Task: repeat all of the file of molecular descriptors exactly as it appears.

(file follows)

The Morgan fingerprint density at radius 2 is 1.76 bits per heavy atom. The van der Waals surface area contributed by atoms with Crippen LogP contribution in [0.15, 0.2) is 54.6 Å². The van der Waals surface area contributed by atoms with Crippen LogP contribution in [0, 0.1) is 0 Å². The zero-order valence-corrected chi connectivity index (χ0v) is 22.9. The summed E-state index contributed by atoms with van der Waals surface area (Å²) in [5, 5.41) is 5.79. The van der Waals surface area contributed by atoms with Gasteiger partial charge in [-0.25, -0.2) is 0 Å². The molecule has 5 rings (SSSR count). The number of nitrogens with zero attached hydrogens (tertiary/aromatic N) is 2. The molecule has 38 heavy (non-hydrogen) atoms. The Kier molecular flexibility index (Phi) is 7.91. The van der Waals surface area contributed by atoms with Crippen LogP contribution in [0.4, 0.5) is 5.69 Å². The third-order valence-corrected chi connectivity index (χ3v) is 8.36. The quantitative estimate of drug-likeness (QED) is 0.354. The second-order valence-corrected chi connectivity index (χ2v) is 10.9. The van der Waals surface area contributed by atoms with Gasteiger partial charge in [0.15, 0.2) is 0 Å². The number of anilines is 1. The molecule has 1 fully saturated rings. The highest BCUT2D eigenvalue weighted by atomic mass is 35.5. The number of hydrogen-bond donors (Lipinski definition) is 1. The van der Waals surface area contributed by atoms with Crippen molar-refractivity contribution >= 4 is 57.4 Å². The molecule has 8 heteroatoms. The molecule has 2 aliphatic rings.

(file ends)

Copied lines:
The Morgan fingerprint density at radius 2 is 1.76 bits per heavy atom. The van der Waals surface area contributed by atoms with Crippen LogP contribution in [0.15, 0.2) is 54.6 Å². The van der Waals surface area contributed by atoms with Crippen LogP contribution in [0, 0.1) is 0 Å². The zero-order valence-corrected chi connectivity index (χ0v) is 22.9. The summed E-state index contributed by atoms with van der Waals surface area (Å²) in [5, 5.41) is 5.79. The van der Waals surface area contributed by atoms with Gasteiger partial charge in [-0.25, -0.2) is 0 Å². The molecule has 5 rings (SSSR count). The number of nitrogens with zero attached hydrogens (tertiary/aromatic N) is 2. The molecule has 38 heavy (non-hydrogen) atoms. The Kier molecular flexibility index (Phi) is 7.91. The van der Waals surface area contributed by atoms with Crippen LogP contribution in [0.4, 0.5) is 5.69 Å². The third-order valence-corrected chi connectivity index (χ3v) is 8.36. The quantitative estimate of drug-likeness (QED) is 0.354. The second-order valence-corrected chi connectivity index (χ2v) is 10.9. The van der Waals surface area contributed by atoms with Gasteiger partial charge in [0.15, 0.2) is 0 Å². The number of anilines is 1. The molecule has 1 fully saturated rings. The highest BCUT2D eigenvalue weighted by atomic mass is 35.5. The number of hydrogen-bond donors (Lipinski definition) is 1. The van der Waals surface area contributed by atoms with Crippen molar-refractivity contribution >= 4 is 57.4 Å². The molecule has 8 heteroatoms. The molecule has 2 aliphatic rings.